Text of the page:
Record Number Of Migrants, Including Cubans, Head To U.S.
RACHEL MARTIN, HOST:
This week, we have explored the challenges of the migrant crisis in Europe, both for the migrants and the countries struggling to take them in. This morning, we're going to focus a bit closer to home, on the U.S.-Mexico border. It's been a focal point for President-elect Donald Trump and inspired some of his most memorable campaign speeches, like this one.
DONALD TRUMP: When Mexico sends its people, they're not sending their best. They're not sending you. They're not sending you. They're sending people that have lots of problems, and they're bringing those problems with us. They're bringing drugs. They're bringing crime. They're rapists. And some, I assume, are good people.
MARTIN: As NPR's Mexico correspondent, Carrie Kahn, found throughout this year, migration through Central America to the U.S. is so much more than Mexicans or even Central Americans. In the past year, there are record numbers of migrants from Africa and Caribbean nations, like Haiti and Cuba.
CARRIE KAHN, BYLINE: This is a new route for Cubans. For years, they've always come on rafts or makeshift boats through the Florida Straits. This is an incredibly tough journey they're now making, launching from South America, where they could get visas and then, by boat, bus, walking, they go through Central America.
MARTIN: So this seems a little counterintuitive because now that the relationship between the U.S. and Cuba is warming up and tourism is booming in Cuba you would think that migration wouldn't be increasing, that people would want to stay and build lives in Cuba.
KAHN: Definitely, but along with that improvement has really thrown into question whether Cubans should continue to enjoy the special immigration privileges they have. It's unlike any other migrants in the world. If a Cuban makes it to U.S. soil, they are immediately given political asylum. They get to stay in the U.S. So there's just a lot of concern on their part that those privileges that they have may end under the incoming Trump administration.
MARTIN: So that's the Cuban story. You've also, through your reporting, talked to a lot of Africans who have been traveling this now well-trodden migrant route - and a lot of Haitians. What - what is motivating those two groups?
KAHN: Nigerians are fleeing the terror of Boko Haram. And a lot of Congolese I met, too, were fleeing violence there. But it's really the Haitians that are coming in great numbers. After that horrible earthquake in Haiti, they got humanitarian visas to work in Brazil, but the economy there is crashing. And there's a lot of political turmoil, so they're on the move again. And thousands of Haitians are coming now, landing at the Tijuana-San Diego border, asking for asylum.
MARTIN: What happens? I mean, are they granted asylum?
KAHN: OK, this gets complicated because when they first started coming to the border, the U.S. was letting them in on humanitarian reasons, just as they had always done for Haitians. But then the numbers of them got bigger and bigger, so U.S. authorities began detaining them, hoping to deter so many from coming. But then Haiti had this devastating hurricane and it was hard to deport the Haitians. So now the U.S. is back to releasing Haitians and monitoring them on humanitarian grounds. There just aren't as many detention facilities and beds as there are as migrants.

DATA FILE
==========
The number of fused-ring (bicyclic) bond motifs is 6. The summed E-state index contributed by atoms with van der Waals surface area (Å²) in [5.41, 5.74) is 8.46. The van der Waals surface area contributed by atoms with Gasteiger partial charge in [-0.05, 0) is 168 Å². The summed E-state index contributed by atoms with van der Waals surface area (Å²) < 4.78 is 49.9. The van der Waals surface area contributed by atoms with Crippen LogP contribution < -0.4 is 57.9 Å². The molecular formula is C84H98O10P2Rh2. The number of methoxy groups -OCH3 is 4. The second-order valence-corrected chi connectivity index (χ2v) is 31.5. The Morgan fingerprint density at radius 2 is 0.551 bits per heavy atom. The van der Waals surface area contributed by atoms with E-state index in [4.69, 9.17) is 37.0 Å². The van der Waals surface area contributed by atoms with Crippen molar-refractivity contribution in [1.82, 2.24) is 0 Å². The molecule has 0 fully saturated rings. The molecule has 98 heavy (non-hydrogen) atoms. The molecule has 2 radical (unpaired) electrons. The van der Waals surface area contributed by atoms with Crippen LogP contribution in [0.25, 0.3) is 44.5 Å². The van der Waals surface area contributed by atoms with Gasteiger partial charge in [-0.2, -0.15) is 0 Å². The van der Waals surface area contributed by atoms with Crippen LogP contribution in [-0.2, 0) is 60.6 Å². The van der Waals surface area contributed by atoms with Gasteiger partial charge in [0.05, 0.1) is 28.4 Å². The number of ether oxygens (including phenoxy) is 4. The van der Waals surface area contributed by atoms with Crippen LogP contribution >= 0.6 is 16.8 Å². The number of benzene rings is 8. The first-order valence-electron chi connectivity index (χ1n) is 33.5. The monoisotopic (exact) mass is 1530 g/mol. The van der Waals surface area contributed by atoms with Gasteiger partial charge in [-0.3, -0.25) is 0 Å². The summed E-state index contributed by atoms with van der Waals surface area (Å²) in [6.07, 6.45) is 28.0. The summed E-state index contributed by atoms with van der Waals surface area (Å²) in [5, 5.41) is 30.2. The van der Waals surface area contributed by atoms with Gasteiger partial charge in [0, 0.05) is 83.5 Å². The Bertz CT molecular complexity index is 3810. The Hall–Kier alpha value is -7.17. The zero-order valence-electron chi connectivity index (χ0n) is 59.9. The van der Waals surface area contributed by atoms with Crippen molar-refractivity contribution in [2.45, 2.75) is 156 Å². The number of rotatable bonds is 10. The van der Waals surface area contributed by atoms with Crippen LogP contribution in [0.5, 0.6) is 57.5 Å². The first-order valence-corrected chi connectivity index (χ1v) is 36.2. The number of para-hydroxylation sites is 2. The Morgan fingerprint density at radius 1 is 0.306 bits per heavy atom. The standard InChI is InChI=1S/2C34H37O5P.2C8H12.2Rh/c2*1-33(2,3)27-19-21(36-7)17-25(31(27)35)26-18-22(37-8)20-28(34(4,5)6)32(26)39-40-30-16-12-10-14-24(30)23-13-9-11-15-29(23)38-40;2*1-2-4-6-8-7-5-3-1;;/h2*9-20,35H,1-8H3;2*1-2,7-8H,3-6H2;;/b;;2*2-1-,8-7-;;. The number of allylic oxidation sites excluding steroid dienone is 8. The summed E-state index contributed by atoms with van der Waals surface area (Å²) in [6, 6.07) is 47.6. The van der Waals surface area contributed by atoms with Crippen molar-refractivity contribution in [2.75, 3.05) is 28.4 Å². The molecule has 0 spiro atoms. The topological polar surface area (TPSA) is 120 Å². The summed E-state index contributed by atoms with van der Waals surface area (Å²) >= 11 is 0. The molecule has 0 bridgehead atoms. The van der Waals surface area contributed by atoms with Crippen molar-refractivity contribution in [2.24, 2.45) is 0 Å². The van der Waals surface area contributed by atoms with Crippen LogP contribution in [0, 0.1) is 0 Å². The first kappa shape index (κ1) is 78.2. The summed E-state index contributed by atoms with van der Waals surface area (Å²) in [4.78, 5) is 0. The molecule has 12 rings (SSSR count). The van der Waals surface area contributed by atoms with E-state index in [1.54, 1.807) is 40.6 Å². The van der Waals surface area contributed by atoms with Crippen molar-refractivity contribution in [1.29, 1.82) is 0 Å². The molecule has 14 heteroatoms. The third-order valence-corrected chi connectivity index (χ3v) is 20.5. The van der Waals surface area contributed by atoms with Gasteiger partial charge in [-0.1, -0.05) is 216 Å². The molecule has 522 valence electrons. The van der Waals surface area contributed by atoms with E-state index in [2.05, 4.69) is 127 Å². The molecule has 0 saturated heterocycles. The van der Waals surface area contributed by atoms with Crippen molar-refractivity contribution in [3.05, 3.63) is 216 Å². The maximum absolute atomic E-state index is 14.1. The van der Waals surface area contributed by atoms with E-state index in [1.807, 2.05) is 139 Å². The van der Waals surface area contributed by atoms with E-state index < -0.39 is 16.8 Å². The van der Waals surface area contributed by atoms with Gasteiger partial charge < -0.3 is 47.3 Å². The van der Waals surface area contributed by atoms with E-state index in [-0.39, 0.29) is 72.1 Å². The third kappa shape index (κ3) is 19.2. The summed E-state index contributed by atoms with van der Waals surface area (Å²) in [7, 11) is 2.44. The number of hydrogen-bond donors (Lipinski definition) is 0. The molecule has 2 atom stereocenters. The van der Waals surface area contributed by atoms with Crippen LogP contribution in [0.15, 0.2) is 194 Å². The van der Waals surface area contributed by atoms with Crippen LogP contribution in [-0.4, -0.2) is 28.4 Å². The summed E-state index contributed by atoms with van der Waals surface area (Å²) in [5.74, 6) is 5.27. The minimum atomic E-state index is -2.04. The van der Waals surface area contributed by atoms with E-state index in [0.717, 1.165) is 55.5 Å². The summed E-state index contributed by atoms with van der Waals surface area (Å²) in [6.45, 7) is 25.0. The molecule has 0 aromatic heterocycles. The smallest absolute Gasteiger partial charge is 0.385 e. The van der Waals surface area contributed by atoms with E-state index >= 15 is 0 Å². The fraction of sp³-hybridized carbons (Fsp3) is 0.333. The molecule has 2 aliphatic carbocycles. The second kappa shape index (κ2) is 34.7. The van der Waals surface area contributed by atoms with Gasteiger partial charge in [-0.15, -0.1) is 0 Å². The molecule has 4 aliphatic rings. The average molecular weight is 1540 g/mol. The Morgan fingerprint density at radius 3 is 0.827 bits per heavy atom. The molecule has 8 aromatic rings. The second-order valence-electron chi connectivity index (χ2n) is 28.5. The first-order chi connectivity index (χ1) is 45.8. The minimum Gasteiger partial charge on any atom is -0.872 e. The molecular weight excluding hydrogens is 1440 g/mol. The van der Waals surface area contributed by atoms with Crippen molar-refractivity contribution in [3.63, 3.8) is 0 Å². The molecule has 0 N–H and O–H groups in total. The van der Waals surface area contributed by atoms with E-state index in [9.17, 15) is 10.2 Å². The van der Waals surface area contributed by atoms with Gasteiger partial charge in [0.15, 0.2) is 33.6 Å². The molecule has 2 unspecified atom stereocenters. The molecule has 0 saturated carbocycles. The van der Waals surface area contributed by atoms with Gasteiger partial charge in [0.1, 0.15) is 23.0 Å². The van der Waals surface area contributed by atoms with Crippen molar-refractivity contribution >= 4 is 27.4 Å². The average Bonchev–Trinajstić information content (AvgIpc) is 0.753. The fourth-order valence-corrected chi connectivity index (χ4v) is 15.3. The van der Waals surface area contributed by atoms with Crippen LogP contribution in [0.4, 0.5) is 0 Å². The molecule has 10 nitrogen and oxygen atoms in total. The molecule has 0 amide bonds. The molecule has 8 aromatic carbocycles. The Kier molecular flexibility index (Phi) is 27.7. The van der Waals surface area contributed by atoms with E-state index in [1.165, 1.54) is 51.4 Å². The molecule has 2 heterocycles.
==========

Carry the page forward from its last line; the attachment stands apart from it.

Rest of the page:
MARTIN: The other group, of course, Carrie, that we have to talk about are unaccompanied minors. A couple of years ago, you actually did this story where you sat down with a teenager from Guatemala who was one of these kids. Let's listen to a little bit of it first.
(SOUNDBITE OF ARCHIVED RECORDING)
JORGE: (Speaking Spanish).
KAHN: Jorge says, during his journey through Guatemala and Mexico, he rode in cars, a boat, atop a cargo train for three days and finally sat on a bus for 20 hours before reaching Piedras Negras, right across the border from Eagle Pass, Texas.
JORGE: (Speaking Spanish).
KAHN: "We were put in a house for eight days and given food and everything," the teenager says. Thirty-five other migrants were housed with them. But before they could make the final crossing over the U.S. border, he says Mexican police raided the home. Jorge says he was detained for more than a month in a shelter for underage children, then flown back to Guatemala.
MARTIN: What happened to him? Where is he now?
KAHN: He got to South Texas on his second try, and he asked for asylum. He was put in U.S. detention for 20 days. And then right before Christmas last year, he was released and flown to his father, who lives in upstate New York.
MARTIN: Wow. So he's been living with his dad for a little more than a year. How's he adjusting to life in New York?
KAHN: Well, he's a pretty upbeat kid. I've been watching him through the year. We're Facebook friends. And like a lot of American teens, his page is full of selfies, and he just got a girlfriend, so there's lots of pictures about that. But, Rachel, he's 18 years old now, and he is in the ninth grade because he only finished sixth grade in Guatemala. His mom pulled him out because of the gang troubles and the violence, so that's tough for him. And he's also had three court dates since his detention. And all they are are just perfunctory check-ins because the U.S. immigration courts are terribly overburdened with all these migrants coming. So the process has been really slow.
MARTIN: So he still doesn't know if he can stay.
KAHN: No. They have a court date in September. They're hoping to get a definitive answer, and who knows if they will by then, because of all of the backlog. And I just think this is an interesting question for the incoming Trump administration. It's going to be tough for them to really execute their harder line on immigration.
MARTIN: NPR's Carrie Kahn. Thank you so much, Carrie.
KAHN: You're welcome. Transcript provided by NPR, Copyright NPR.